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Judge Rules He Can't Extend Consent Decree Between UPMC, Highmark

Pennsylvania Attorney General Josh Shapiro, center, speaks at a news conference about legal action in the dispute between health insurance providers UPMC and Highmark Health, Thursday, Feb. 7, 2019, in Pittsburgh.

The Commonwealth Court has ruled that it cannot extend the consent decreebetween UPMC and Highmark.  

“Our Supreme Court has already decided that the June 30, 2019 termination date is an unambiguous and material term of the Consent Decree,” wrote Judge Robert Simpson in his opinion.

Simpson went on to say that he lacks the authority to modify the termination date, “even if it were in the public interest to do so.”

The decree, created in 2014, mandates that certain patients with Highmark insurance continue receiving in-network care from UPMC health providers. State attorney general Josh Shapiro wants it extended indefinitely.

“As a public charity, especially one enjoying perpetual tax-exempt status, UPMC must behave in a manner consistent with its charitable mission in all facets of its operation,” said Shapiro when he filed the legal action, back in February. “UPMC is taking more than its fair share from taxpayers.”

Shapiro is targeting UPMC because it rejected modifications to the consent decree that Highmark had agreed to.

UPMC’s chief communication officer Paul Wood said that “UPMC agrees” with Simpson’s ruling.

A spokesperson for Highmark insurance said, “We continue to support the attorney general’s efforts because it’s in the best interest of the community.”

In a written statement, a spokesperson for the attorney general said Simpson’s ruling, “This enables our Office to quickly appeal to the Supreme Court, which we will do in short order given the impending scheduled expiration date.”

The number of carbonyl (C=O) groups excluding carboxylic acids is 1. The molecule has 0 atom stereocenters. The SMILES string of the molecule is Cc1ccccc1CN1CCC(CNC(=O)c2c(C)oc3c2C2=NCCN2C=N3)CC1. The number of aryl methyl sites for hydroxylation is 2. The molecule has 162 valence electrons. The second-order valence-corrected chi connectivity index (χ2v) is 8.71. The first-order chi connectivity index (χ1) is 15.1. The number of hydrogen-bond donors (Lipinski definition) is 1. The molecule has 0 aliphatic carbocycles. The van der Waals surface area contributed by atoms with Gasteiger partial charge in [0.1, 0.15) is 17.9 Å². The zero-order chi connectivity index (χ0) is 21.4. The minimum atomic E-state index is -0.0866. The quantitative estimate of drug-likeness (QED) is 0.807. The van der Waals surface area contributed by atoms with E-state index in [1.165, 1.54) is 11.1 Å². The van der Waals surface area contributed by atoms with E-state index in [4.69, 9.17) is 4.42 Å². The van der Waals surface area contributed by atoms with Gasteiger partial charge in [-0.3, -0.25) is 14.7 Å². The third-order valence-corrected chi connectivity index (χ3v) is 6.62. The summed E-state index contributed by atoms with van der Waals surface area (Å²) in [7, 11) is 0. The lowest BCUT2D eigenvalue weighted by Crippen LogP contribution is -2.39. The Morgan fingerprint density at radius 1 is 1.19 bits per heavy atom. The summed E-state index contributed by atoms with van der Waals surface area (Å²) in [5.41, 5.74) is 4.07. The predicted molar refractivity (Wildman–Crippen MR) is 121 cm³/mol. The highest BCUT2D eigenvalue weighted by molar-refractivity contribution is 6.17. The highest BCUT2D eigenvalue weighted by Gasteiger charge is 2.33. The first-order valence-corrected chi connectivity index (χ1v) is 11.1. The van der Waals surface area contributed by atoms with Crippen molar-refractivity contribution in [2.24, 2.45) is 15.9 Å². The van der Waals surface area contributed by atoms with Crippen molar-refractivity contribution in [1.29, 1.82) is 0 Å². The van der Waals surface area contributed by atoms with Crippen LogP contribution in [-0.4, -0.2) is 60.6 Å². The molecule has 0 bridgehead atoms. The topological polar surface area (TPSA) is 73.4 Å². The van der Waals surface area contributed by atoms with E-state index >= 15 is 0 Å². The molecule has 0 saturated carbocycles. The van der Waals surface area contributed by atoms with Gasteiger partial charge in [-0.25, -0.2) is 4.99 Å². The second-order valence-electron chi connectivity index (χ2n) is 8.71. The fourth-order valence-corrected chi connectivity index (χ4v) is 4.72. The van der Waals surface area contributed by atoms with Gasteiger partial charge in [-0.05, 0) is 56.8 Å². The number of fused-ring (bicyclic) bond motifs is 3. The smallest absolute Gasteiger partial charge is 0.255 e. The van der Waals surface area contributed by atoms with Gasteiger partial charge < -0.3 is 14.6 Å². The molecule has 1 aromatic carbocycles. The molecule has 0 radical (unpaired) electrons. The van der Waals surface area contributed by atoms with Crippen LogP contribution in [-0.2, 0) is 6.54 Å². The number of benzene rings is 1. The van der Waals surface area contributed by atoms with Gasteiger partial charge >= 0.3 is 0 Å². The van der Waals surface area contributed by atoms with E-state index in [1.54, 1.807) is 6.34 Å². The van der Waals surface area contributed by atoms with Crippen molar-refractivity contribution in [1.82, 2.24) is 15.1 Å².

The judge did rule in Shapiro’s favor over several other arguments that UPMC had also raised. This includes the attorney general’s authority to regulate public charities and compel UPMC to contract with Highmark.

“The responsibility of supervising charitable trusts has traditionally been delegated to [the office of the attorney general,” wrote Simpson. “Property given to a charity is in a measure public property, and the beneficiary of charitable trusts is the general public to whom the social and economic benefits of the trusts accrue.”

However, it’s the attorney general, not UPMC, that bears the burden of proving that the hospital system is abusing its status as a charitable nonprofit.

Sarah Boden covers health and science for 90.5 WESA. Before coming to Pittsburgh in November 2017, she was a reporter for Iowa Public Radio. As a contributor to the NPR-Kaiser Health News Member Station Reporting Project on Health Care in the States, Sarah's print and audio reporting frequently appears on NPR and KFF Health News.